Reassessing Intervention and the Use of Force

With the recent events in Syria and Iraq, the indefinite migrant crisis, and ongoing conflicts around the world, the issue of intervention, when to intervene and who should intervene, has become crucially important to international security.

Since the creation of the UN, the maintenance of peace and security among member states has been central to the organization’s foundational goals in the UN Charter. Specifically, Chapter 7 provides for broad powers in order to ensure this peace and security through intervention and use of force.

Article 2 of Chapter 1 outlines the prohibition of unilateral use of force by states. However, the articles of Chapter 7 allow for intervention to maintain peace and security. Article 39 of Chapter 7 outlines the UN’s power to determine the existence, or non-existence, of threats and acts of aggressions between states, but not within states, and “shall make recommendations, or decide what measures shall be taken in accordance with Articles 41 and 42, to maintain or restore international peace and security.”

Articles 41 and 42 of Chapter 7 outline the non-exhaustive types of reactions, including economic sanctions and military force, which can be used to intervene in these security threats. These articles maintain that the UN may intervene, however, it is under no obligation to do so.

Article 51 of Chapter 7 defines the exceptions to Article 2’s prohibition of any use of force, specifically that of self-defense and collective self defense for the maintenance of international peace and security. These exceptions essentially allow states to react and intervene without breaking and violating Article 2, in the absence of actions by the Security Council.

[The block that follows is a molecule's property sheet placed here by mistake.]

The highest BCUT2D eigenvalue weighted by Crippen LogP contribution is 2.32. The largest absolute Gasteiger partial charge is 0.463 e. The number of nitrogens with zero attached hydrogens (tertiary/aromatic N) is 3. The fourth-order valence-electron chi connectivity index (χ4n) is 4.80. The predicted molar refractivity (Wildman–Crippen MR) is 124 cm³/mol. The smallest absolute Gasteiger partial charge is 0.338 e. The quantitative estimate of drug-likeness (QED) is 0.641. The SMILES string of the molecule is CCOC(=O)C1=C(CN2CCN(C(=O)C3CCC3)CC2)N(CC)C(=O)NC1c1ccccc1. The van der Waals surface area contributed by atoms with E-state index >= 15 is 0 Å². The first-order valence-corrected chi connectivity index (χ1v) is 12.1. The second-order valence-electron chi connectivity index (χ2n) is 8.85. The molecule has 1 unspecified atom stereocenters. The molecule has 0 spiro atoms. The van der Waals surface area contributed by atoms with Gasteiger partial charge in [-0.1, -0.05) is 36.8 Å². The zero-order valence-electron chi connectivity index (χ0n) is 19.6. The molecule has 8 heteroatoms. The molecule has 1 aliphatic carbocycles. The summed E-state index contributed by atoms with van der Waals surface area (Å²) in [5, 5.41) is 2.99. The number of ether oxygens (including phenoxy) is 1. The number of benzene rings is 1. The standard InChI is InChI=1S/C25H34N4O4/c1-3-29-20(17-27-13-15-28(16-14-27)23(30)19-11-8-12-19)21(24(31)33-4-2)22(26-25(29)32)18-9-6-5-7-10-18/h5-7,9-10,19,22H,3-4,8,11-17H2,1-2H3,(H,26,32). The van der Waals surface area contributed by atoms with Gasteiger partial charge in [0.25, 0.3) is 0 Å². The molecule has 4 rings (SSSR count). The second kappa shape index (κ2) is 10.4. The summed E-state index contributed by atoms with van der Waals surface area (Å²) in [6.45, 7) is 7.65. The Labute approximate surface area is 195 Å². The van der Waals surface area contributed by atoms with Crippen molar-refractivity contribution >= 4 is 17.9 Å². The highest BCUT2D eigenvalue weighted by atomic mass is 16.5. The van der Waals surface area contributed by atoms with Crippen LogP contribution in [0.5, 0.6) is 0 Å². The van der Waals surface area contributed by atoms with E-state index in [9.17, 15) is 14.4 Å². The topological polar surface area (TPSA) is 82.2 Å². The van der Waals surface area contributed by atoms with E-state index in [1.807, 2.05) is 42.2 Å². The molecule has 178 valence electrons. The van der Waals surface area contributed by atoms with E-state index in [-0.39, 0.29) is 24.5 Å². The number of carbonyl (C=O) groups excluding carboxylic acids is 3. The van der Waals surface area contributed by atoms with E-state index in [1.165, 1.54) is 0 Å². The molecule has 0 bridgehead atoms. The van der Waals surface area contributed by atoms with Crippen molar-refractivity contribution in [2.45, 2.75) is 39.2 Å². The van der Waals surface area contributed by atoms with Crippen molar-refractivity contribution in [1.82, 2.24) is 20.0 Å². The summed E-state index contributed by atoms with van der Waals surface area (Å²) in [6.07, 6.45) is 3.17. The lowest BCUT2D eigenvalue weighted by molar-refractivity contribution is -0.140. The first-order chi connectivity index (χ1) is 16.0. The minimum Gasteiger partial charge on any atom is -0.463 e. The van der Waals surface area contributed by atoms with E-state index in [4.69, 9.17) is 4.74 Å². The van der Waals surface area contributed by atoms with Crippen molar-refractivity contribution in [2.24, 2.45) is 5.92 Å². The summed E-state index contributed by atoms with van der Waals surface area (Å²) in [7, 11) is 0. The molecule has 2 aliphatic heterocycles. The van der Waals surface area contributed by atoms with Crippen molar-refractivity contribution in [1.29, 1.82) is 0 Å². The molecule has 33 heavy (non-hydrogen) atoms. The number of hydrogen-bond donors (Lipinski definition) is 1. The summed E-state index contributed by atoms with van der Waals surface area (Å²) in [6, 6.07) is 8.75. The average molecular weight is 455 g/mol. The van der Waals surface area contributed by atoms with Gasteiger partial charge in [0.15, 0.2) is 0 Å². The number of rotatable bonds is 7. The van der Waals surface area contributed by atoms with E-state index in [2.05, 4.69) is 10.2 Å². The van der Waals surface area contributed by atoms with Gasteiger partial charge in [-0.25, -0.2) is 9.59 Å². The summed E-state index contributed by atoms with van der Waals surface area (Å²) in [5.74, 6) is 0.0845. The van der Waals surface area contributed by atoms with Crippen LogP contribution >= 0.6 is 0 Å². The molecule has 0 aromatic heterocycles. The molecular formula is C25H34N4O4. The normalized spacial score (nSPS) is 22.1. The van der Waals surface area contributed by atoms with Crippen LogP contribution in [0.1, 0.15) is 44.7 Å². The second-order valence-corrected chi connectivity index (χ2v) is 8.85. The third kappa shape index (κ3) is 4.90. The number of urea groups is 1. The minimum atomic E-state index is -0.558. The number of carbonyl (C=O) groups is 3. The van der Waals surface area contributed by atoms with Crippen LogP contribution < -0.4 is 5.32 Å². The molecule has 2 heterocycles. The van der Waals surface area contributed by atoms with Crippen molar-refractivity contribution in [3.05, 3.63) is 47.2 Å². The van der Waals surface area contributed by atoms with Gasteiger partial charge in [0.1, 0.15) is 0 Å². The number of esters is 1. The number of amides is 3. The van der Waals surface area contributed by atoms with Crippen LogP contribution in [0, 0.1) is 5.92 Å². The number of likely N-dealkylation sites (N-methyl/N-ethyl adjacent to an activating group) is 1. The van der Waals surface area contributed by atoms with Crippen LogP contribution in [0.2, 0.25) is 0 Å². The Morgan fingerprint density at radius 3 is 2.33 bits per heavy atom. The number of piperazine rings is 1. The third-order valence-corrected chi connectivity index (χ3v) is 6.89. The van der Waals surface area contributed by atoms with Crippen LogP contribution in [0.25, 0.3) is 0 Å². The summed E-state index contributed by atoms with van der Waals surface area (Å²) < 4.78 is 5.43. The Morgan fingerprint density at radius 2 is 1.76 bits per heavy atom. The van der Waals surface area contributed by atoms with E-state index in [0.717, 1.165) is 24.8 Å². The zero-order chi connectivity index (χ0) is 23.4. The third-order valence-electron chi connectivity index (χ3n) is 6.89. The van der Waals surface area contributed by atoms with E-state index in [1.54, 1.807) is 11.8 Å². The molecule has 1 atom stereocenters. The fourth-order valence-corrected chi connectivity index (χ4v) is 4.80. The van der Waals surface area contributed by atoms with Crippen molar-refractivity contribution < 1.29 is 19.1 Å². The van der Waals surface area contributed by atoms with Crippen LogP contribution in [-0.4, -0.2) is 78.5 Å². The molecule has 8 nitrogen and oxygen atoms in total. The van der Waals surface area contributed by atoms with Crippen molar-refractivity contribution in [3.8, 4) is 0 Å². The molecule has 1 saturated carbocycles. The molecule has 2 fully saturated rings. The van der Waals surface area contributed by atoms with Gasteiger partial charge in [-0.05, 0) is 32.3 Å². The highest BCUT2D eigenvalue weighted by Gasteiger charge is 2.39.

“Nothing in the present Charter shall impair the inherent right of individual or collective self-defense if an armed attack occurs against a Member of the United Nations, until the Security Council has taken measures necessary to maintain international peace and security. Measures taken by Members in the exercise of this right of self-defense shall be immediately reported to the Security Council and shall not in any way affect the authority and responsibility of the Security Council under the present Charter to take at any time such action as it deems necessary in order to maintain or restore international peace and security.”

Chapter 7 (Articles 39-51) of the UN Charter has been invoked in the following UN Security Council Resolutions (SCR):

  • UN SC Resolution 1272, establishment of UN responsibility for the administration of the territory of East Timor in 1999 until independence in 2002
  • UN SC Resolution 1267, sanctions on Afghanistan in 1999
  • UN SC Resolution 872, peacekeeping mission in Rwanda in 1993
  • UN SC Resolution 819, creation of a “safe area” at Srebrenica Yugoslavia in 1993
  • UN SC Resolution 794, peacekeeping mission in Somalia in 1992
  • UN SC Resolution 696, first of four peacekeeping mission in Angola in 1991
  • UN SC Resolution 678, military intervention in Iraq in 1990
  • UN SC Resolution 84, military intervention in Korea in 1950
  • UN SC Resolution 1279, peacekeeping mission in DRC in 1999
  • UN SC Resolution 1279, peacekeeping mission in Sierra Leone in 1999
  • UN SC Resolution 1441, military intervention in Iraq in 2002
  • UN SC Resolution 1944, peacekeeping mission in Haiti in 2010
  • UN SC Resolution 1973, military intervention in Libya in 2011

Several issues have arisen from the invocation of Chapter 7, specifically that of its inconsistent use, which has led to accusations of abuse and misuse of Chapter 7 by the UN, the Security Council, and its member states. This inconsistency can be attributed to the changing international political dynamic over the last half-century, as well as the shifting distribution of power within the international security environment. Similarly, the veto power wielded by the UN SC and its permanent member states allows for narrow self-interests and biases to take precedence over international security.

These issues are evident in UN SCR 84 in Korea, UN SCR 678 in the Gulf, and UN SCR 1441 in Iraq, which will be discussed and compared further in the following article.

About Corinne Stancescu

Corinne Stancescu is a Research Analyst at the NATO Association of Canada. Previously, she was the Program Editor for Society, Culture, and International Relations from May to December 2015, and a Junior Research Fellow for Women and Security from May 2014 to April 2015. She graduated from the University of Toronto with an Honours B.A. in History and English. You can contact her at corinne.stancescu@gmail.com.